At the weekend there was a lot of tech chitter-chatter about Apple testing smartwatch designs. From one side of the development partnership, The Wall Street Journal (WSJ) heard from “people briefed on the effort” at Hon Hai Precision Industry Co., (Foxconn). On the other side of the Pacific, in its headquarters, Apple is experimenting with wrist worn devices made of curved glass according to “people familiar with the company’s explorations” speaking to the New York Times (NYT).
The “iWatch” would run iOS according to the NYT sources. The newspaper went on to speculate about which iOS apps would be usable on a very small watch screen and if Siri would play a big part in its functionality.
A more interesting and thorough probe of the future possibilities of an iWatch was given by ex-Apple designer, Bruce Tognazzini, upon his blog last week. He introduced his post by saying “The iWatch will fill a gaping hole in the Apple ecosystem. It will facilitate and coordinate not only the activities of all the other computers and devices we use, but a wide array of devices to come. Like other breakthrough Apple products, its value will be underestimated at launch, then grow to have a profound impact on our lives and Apple’s fortunes.” However his blog post is “not based on insider information but a solid understanding of Apple, its products, the problem, and the opportunity”.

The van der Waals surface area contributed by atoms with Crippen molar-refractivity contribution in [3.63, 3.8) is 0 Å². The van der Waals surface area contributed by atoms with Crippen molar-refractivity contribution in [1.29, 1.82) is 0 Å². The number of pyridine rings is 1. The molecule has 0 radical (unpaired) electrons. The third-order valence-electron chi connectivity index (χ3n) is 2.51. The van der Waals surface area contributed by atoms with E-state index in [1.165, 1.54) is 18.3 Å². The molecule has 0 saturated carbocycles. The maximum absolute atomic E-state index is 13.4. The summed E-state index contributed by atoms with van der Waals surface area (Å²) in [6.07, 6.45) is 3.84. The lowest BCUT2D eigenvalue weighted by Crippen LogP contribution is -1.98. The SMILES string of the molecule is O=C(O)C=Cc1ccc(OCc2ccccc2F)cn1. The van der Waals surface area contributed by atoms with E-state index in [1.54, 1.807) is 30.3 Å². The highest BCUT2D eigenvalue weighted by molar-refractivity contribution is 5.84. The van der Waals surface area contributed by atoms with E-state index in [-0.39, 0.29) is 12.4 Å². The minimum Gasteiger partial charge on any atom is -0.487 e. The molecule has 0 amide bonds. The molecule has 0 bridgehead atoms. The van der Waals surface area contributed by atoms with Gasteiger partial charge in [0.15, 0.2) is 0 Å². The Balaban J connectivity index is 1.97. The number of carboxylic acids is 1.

Tognazzini looked at the recent entrants to the smartwatch market and their respective strengths and weaknesses. This analysis gives Apple some design targets especially addressing; charging, clunky design and the interface. He also suggests some “killer apps” that would get people to think that smartwatches are actually something useful to own. Among these applications are; passcode elimination, find iPhone, phone call facilitation, extra sensors to be used in other iOS apps, NFC payments and music/media control.
Markets and analysts
With Apple’s shares experiencing engine trouble in recent months a whole new untapped market opening up would be appealing to investors. Watches can also traditionally be priced to appeal to the prestige market but, being smaller than Apple’s current range of devices, should be cheaper to build.
Various analysts were quoted in the NYT piece saying that “Apple’s certainly made a lot of hiring” in wearable technology and “Over the long term wearable computing is inevitable for Apple.” So it looks like an Apple iWatch will happen, and one is in testing but no one knows when we will see the first example. All the pictures in this article were made as concepts and examples by design enthusiasts.